Whenever you create a new workbook in Excel, you'll need to know how to save it in order to access and edit it later. As with previous versions of Excel, you can save files locally to your computer. But unlike older versions, Excel 2013 also lets you save a workbook to the cloud using OneDrive. You can also export and share workbooks with others directly from Excel.
OneDrive was previously called SkyDrive. There's nothing fundamentally different about the way OneDrive works—it's just a new name for an existing service. Over the next few months, you may still see SkyDrive in some Microsoft products.
Excel offers two ways to save a file: Save and Save As. These options work in similar ways, with a few important differences:
It's important to save your workbook whenever you start a new project or make changes to an existing one. Saving early and often can prevent your work from being lost. You'll also need to pay close attention to where you save the workbook so it will be easy to find later.
You can also access the Save command by pressing Ctrl+S on your keyboard.
If you want to save a different version of a workbook while keeping the original, you can create a copy. For example, if you have a file named Sales Data, you could save it as Sales Data 2 so you'll be able to edit the new file and still refer back to the original version.
To do this, you'll click the Save As command in Backstage view. Just like when saving a file for the first time, you'll need to choose where to save the file and give it a new file name.
If you don't want to use OneDrive, you may be frustrated that OneDrive is selected as the default location when saving. If you find it inconvenient to select Computer each time, you can change the default save location so Computer is selected by default.
Excel automatically saves your workbooks to a temporary folder while you are working on them. If you forget to save your changes or if Excel crashes you can restore the file using AutoRecover.
By default, Excel autosaves every 10 minutes. If you are editing a workbook for less than 10 minutes, Excel may not create an autosaved version.
If you don't see the file you need, you can browse all autosaved files from Backstage view. Just select the File tab, click Manage Versions, then choose Recover Unsaved Workbooks.
By default, Excel workbooks are saved in the .xlsx file type. However, there may be times when you need to use another file type, such as a PDF or Excel 97-2003 workbook. It's easy to export your workbook from Excel in a variety of file types.
Exporting your workbook as an Adobe Acrobat document, commonly known as a PDF file, can be especially useful if you're sharing a workbook with someone who does not have Excel. A PDF will make it possible for recipients to view but not edit the content of your workbook.
By default, Excel will only export the active worksheet. If you have multiple worksheets and want to save all of them in the same PDF file, click Options in the Save as dialog box. The Options dialog box will appear. Select Entire workbook, then click OK.
Whenever you export a workbook as a PDF, you'll also need to consider how your workbook data will appear on each page of the PDF, just like printing a workbook. Visit our Page Layout lesson to learn more about what to consider before exporting a workbook as a PDF.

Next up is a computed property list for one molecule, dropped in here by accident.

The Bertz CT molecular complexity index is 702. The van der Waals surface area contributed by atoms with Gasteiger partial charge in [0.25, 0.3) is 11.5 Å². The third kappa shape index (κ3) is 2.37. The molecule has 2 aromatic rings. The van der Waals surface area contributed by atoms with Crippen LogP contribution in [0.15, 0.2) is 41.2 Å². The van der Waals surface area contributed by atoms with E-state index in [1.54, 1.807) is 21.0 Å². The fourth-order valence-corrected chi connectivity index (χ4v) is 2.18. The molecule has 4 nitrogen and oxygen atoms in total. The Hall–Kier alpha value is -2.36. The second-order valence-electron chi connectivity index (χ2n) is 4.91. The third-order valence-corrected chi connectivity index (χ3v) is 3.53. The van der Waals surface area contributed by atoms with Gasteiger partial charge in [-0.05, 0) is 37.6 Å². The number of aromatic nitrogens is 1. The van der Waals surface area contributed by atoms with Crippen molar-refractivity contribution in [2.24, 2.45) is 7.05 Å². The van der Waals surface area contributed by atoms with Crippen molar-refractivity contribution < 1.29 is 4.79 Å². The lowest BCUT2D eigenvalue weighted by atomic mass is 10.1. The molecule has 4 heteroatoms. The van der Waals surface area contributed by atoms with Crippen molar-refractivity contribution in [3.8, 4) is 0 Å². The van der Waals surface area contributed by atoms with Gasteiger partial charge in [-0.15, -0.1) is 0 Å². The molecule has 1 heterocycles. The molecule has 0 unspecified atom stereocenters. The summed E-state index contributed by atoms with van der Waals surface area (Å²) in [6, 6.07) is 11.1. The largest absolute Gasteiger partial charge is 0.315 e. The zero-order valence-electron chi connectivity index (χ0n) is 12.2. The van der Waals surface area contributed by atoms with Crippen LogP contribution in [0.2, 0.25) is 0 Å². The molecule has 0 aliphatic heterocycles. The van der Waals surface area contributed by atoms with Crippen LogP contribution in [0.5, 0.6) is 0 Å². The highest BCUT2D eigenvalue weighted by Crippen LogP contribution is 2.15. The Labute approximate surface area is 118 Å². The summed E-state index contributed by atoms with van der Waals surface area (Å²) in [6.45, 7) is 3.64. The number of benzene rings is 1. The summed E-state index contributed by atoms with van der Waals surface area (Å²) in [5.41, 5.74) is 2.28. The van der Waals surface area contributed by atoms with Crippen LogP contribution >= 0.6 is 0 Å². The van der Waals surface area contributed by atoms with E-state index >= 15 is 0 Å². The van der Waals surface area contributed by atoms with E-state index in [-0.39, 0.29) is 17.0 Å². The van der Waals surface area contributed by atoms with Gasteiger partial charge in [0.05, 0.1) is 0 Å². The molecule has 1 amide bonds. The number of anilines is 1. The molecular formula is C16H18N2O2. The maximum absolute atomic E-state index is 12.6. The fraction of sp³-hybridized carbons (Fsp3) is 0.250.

You may also find it helpful to export your workbook in other file types, such as an Excel 97-2003 workbook if you need to share with people using an older version of Excel, or a .CSV file if you need a plain-text version of your workbook.
You can also use the Save as type: drop-down menu in the Save As dialog box to save workbooks in a variety of file types.
Excel 2013 makes it easy to share and collaborate on workbooks using OneDrive. In the past, if you wanted to share a file with someone you could send it as an email attachment. While convenient, this system also creates multiple versions of the same file, which can be difficult to organize.
When you share a workbook from Excel 2013, you're actually giving others access to the exact same file. This lets you and the people you share with edit the same workbook without having to keep track of multiple versions.
In order to share a workbook, it must first be saved to your OneDrive.
Click the buttons in the interactive below to learn more about different ways to share a workbook.
From here, you can share your workbook directly through Microsoft Outlook 2013.
From here, you can post a link to your workbook on any social network you've connected with your Microsoft account, such as Facebook and LinkedIn. You'll also have the option to include a personal message and set editing permissions.
From here, you can obtain a link you can use to share your workbook. For example, you could post the link on your blog or email it to a larger group of people. You'll decide if the link allows people to edit or simply view the workbook.
From here, you'll be able to invite others to view or edit the workbook. We recommend using this option most of the time because it gives you the greatest level of control and privacy when sharing a workbook.
This option is selected by default whenever you access the Share pane.
This pane will change depending on which sharing method you select. You'll be able to choose various options to control how you share your presentation.
For example, you can decide if the people you share with will have permissions to edit or just view the document.